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A watercooler moment with… Paul Lees

Written by James Dyble on Thursday, 10 July 2014. Posted in Snapshots, Interviews

A watercooler moment with Paul Lees, founder and CEO of Powwownow, the conference call provider

A watercooler moment with… Paul Lees

In a nutshell, what does Powwownow do?

Powwownow is an audio conference call service enabling many people to talk on the telephone at the same time.

Where did the idea for Powwownow come from?

I had worked for large companies for a long time and I lived on conference calls. When I came out of these organisations I suddenly discovered that conference calls were very expensive to organise, as when you work inside a big company you never see a bill. I thought that we should provide what is a relatively simple process for less than what providers were charging at the time.

When did you start up?

2004

How has it gone so far?

Pretty well. We are now the fourth biggest conference call company in the UK. We provide one in every 15 to 20 conference calls in the UK and our turnover this year is around £16m.

What has been the biggest challenge so far?

The biggest thing we did was become a telephone company. We started off using other telephone companies’ services but then decided to become a telco in our own right. That’s a very expensive and long process; it took about a year and cost £1m but it means we have complete control over every part of a call. It also means the call quality is very high and if there are ever any problems, we can fix it instead of waiting for somebody else to do it.

How would you say you differentiate yourself from the competition?

The main thing that’s different about us is that we don’t give the caller a bill. We’re paid via the telephone bill that they receive. That makes most people’s lives much easier as they don’t have to worry about getting permission to make a call or worry about accounting for the calls.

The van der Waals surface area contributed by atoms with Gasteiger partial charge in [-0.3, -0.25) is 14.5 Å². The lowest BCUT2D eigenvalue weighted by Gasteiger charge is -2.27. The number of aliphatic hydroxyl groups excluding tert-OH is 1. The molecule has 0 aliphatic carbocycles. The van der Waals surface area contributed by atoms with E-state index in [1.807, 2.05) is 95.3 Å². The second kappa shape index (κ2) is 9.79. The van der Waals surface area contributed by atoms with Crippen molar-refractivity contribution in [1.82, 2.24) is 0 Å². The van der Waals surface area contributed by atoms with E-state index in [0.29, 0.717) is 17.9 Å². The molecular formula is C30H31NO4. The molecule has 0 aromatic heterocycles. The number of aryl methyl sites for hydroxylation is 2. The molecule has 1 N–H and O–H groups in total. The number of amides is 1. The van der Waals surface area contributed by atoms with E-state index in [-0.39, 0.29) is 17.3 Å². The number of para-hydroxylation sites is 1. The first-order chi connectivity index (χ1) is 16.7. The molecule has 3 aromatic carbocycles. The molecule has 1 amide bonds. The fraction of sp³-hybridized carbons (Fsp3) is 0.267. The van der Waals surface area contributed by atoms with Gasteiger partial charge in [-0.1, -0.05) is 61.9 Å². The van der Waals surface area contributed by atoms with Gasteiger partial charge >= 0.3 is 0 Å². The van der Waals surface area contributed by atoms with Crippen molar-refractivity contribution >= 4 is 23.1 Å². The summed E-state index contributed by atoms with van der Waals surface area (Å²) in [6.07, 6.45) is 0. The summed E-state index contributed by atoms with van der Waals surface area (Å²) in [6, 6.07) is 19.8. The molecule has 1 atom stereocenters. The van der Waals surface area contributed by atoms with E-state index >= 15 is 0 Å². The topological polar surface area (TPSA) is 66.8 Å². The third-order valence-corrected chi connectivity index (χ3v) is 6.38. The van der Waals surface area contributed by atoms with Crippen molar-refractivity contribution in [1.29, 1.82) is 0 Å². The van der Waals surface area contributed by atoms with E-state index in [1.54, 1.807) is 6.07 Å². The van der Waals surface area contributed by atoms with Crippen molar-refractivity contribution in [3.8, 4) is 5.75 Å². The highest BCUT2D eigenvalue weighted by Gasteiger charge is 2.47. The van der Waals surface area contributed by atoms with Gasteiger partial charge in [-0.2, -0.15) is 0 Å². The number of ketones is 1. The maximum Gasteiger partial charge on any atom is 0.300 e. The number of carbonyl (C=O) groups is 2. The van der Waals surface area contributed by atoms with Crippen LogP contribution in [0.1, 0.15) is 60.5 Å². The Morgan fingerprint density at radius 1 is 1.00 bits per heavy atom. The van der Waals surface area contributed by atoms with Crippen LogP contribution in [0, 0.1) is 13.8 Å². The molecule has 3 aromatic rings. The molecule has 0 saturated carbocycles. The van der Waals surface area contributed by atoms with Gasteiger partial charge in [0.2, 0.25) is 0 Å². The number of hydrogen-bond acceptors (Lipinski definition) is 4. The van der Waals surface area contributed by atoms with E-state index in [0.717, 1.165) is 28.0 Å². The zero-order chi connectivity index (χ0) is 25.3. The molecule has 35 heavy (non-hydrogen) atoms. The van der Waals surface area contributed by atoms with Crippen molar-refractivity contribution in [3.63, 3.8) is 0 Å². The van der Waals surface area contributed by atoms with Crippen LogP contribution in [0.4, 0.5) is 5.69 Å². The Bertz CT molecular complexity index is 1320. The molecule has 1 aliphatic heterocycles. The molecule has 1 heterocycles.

What has been the best decision you have made to-date?

When you’re small, effectively all you ever do is sell your service on its features and benefits. But in 2006/07, we decided to stop just telling people how good we were and start being a bit more quirky in the way we do things. We use B2C tactics in a B2B world. For example we had an anti-heroes ad campaign – a sleazy banker – during the banking crisis. That kind of tactic has got us where we are today. I think if we had carried on the message of ‘we make conference calls and we are quite good at it’, we probably wouldn’t be as successful as we are now.

Where do you see the business in 12 months’ time?

We’re moving into video conferencing and screen sharing for presentations on computers, tablets and smartphones. We are trying to move into a more modern way of doing collaboration, which is different from just the audio that makes up the majority of our business today. 

If you had one piece of advice for entrepreneurs, what would it be?

Don’t ever start a business unless you can see it making at least £1,000 a day. But probably the overarching bit of advice is to trust your gut instinct. Lots of people will tell you what you can’t do but it’s down to the entrepreneur to work out what they are actually going to do. That will help you more than listening to too much advice. 

About the Author

James Dyble

James Dyble

Leaving the dazzling world of finance behind him, Dyble is embarking on a new career in journalism after a stint working on a pineapple farm Down Under. Having been firmly bitten by the travel bug, he also managed to scrape some pennies together for a New Year's trip to Norway whilst completing his NCTJ in magazine journalism. As a football fan and film buff, when he isn’t cheering on his precious Gunners, you'll find him relaxing with some classic Jimmy Stewart or the latest Tarantino offering.

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